Out of ill-will and incompetence, Lebanese decision-makers continue to violate macroeconomics’ most fundamental principles in their handling of Lebanon’s financial meltdown. Erroneous — or worse still, inexistent — fiscal and monetary policy choices are amplifying by the day the devastating socioeconomic repercussions that the country will face for years, if not decades, to come.

When the government released its draft reform program last April after defaulting on Lebanon’s sovereign debt, it envisioned a managed and gradual devaluation of an artificially pegged Lebanese pound (LBP). The peg had contributed to draining the central bank’s foreign currency reserves — and by extension, it turned out, depositors’ dollar-denominated savings — for years. The government’s plan at the time aimed for the exchange rate to adjust and then smoothly depreciate from 1,507 LBP/USD to 4,300 LBP/USD in 2024. It also proposed a way forward for restructuring both the debt and the financial system, implementing revenue-enhancing and expenditure-reducing structural reforms, and distributing the tens of billions of dollars in systemic losses.

But then nothing happened. Parliamentary and banking pressures derailed any serious attempts to constructively resolve the crisis. Ever since the default, ostrich policymaking — or as its name suggests, the practice of sticking one’s head in the sand and hoping the danger passes — continues to inhibit progress. Today, both citizens and residents alike, irrespective of religion, sect, or political affiliation, are paying a hefty price for this criminal inaction.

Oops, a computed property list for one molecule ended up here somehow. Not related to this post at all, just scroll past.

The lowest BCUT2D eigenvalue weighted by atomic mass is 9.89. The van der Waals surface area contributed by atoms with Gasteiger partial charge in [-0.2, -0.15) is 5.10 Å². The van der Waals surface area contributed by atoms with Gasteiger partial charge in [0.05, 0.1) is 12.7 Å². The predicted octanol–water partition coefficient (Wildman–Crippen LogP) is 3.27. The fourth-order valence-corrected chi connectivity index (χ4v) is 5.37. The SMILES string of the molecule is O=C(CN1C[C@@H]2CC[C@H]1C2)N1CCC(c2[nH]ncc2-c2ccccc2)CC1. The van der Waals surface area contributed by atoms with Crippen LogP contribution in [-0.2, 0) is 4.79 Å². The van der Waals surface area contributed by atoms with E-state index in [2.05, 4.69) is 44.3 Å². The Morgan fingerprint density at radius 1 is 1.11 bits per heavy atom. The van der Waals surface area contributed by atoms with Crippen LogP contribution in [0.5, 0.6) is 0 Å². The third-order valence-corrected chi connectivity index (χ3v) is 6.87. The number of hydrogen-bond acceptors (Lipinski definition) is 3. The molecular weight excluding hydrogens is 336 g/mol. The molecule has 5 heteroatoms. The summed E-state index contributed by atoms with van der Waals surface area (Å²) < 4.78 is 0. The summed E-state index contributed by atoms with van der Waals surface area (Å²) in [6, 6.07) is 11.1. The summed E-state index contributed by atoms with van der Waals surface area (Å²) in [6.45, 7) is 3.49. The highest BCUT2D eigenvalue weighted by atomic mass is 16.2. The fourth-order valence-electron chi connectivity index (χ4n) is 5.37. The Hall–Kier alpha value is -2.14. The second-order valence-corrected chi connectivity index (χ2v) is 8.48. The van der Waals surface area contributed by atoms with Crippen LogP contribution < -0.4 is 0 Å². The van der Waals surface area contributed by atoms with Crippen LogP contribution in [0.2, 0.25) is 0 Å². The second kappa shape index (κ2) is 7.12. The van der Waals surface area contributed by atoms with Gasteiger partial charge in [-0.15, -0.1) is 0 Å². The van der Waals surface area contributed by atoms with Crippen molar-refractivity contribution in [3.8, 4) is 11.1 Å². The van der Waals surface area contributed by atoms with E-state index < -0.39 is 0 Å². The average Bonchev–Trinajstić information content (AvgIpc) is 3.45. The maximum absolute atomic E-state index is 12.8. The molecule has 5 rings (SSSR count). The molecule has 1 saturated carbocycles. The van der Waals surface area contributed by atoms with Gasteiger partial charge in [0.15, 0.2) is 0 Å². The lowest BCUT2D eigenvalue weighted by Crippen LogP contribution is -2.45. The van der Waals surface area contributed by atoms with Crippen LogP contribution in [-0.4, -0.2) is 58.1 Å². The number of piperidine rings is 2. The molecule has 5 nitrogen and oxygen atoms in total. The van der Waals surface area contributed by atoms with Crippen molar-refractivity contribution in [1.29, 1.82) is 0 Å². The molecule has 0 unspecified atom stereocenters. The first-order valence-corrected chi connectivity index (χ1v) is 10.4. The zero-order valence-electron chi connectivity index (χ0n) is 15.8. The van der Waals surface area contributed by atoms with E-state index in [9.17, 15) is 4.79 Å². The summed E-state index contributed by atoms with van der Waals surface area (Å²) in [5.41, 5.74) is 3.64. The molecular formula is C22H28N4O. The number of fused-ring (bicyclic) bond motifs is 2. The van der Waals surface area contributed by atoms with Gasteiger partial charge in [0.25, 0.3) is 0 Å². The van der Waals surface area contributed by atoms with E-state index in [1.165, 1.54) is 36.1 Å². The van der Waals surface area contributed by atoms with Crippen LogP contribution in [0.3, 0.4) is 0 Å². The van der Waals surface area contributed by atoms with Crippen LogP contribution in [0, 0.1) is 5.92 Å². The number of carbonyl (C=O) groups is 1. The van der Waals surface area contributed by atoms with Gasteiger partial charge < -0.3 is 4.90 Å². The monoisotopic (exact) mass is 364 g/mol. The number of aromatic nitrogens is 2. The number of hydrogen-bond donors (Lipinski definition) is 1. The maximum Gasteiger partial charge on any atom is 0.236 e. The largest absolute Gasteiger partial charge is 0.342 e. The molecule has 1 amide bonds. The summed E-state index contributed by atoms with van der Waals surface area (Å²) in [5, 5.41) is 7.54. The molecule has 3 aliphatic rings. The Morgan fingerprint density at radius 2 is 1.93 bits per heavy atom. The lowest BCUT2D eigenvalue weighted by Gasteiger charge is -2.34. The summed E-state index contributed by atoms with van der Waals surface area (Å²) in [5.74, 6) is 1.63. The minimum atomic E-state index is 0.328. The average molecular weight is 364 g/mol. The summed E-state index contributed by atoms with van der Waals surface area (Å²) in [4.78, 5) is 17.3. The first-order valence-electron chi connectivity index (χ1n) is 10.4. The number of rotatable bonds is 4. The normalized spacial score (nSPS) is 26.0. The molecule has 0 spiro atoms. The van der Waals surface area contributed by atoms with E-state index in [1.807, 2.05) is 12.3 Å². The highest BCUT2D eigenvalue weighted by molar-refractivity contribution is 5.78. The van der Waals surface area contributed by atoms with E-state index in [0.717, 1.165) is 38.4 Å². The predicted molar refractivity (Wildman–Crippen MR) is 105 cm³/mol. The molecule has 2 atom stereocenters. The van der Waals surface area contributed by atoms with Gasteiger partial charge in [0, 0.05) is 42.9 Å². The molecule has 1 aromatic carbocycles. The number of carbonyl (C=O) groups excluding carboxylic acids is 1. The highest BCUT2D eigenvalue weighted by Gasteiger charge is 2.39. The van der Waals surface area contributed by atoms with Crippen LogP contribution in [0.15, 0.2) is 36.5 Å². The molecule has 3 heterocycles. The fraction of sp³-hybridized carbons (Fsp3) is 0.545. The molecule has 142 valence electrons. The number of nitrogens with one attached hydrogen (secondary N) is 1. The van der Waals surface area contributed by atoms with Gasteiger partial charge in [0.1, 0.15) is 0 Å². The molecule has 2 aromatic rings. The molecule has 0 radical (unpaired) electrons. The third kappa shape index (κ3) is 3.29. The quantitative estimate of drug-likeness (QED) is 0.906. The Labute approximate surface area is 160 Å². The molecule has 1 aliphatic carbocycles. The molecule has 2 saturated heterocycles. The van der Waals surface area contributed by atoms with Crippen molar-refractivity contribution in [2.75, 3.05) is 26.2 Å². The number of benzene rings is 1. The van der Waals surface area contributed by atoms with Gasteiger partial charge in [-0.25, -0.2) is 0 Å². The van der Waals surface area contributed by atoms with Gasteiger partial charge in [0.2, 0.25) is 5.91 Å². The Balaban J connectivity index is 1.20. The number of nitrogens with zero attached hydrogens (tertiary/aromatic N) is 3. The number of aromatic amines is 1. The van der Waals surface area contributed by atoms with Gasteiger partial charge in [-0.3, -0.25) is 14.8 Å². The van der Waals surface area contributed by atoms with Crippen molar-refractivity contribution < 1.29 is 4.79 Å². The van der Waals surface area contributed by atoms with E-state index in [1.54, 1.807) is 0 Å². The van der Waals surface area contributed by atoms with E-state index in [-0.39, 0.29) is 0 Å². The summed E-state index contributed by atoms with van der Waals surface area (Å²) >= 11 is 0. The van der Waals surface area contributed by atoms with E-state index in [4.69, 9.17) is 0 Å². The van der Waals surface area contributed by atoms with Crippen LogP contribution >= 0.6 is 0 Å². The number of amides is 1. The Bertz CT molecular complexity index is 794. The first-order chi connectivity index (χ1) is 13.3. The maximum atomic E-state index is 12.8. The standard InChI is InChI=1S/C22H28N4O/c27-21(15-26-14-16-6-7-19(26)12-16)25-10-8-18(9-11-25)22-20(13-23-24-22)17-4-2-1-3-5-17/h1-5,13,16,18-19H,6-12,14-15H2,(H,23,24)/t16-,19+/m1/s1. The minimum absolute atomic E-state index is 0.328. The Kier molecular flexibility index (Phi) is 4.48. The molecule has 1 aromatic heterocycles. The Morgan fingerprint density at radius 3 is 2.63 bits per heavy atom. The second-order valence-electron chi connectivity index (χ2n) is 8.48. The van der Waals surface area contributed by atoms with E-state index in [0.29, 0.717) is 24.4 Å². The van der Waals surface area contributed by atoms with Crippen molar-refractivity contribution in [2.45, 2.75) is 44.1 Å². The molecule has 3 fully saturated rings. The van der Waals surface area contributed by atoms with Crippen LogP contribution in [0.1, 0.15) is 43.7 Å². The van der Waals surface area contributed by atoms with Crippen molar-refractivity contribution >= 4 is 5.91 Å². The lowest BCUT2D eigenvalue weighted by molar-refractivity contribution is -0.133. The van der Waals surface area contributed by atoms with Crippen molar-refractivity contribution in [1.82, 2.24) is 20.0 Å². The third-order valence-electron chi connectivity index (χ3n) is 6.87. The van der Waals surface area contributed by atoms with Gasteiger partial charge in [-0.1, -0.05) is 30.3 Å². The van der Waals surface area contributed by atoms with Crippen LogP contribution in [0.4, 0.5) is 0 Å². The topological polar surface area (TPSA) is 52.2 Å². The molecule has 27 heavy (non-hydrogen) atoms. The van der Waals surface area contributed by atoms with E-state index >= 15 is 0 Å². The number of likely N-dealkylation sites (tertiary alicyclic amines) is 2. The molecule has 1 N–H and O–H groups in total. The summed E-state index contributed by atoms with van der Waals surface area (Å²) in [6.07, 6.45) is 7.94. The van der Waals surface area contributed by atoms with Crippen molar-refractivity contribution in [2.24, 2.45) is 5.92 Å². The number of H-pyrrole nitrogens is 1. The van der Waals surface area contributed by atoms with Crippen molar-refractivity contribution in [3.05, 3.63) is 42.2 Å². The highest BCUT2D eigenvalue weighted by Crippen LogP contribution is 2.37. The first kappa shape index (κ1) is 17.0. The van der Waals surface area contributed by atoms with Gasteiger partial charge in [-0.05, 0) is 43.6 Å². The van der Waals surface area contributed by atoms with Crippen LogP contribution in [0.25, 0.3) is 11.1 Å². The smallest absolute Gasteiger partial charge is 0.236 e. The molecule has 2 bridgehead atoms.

Nothing but pain

The situation in Lebanon is becoming tragic and increasingly irreversible. The Lebanese pound has plummeted to all-time lows, losing nearly 90% of its value. In fact, the current rate already exceeds the 2024 target that the government had set less than a year ago by more than threefold. Driven by merciless money printing, political manipulation, market panic, and the lack of access to foreign currency, the Lebanese pound’s freefall has no end in sight. In retaliation, the government has farcically attempted to curb the dive by increasing its crackdown on currency exchange shops.

M1 money supply, which consists of currency in circulation and LBP-denominated demand deposits, has more than quadrupled since the crisis began unfolding in the summer of 2019. In an attempt to monetize deficits, the central bank, Banque du Liban (BdL), has flooded the market with liquidity, rendering the currency increasingly worthless. Resulting inflationary pressures have multiplied food prices by a factor of five. Along the way, depositors have found themselves locked out of their savings accounts. With multiple parallel rates and the discrepancy between a central-bank-mandated fixed rate and the actual market rate, depositors are forced to face haircuts every time they withdraw money from banks.

On the ground, fights are breaking out at supermarkets and gas stations over ever scarcer basic supplies. Unable to keep up with skyrocketing imports costs and accurately price products and services, local businesses are shutting down. A nationwide blackout is looming in light of the state’s inability to secure the needed funds to import fuel and power electrical grids. In the meantime, more than half of the population now finds itself below the poverty line as unemployment soars and wages erode.

Finally, and perhaps more importantly than any of the above, Lebanon’s human capital — its youth, doctors, nurses, engineers, judges — is fleeing the country and eroding like never before. When the storm eventually passes, the decimated talent pool will prove to be the costliest and most detrimental casualty of the Lebanese model’s implosion.

Just do it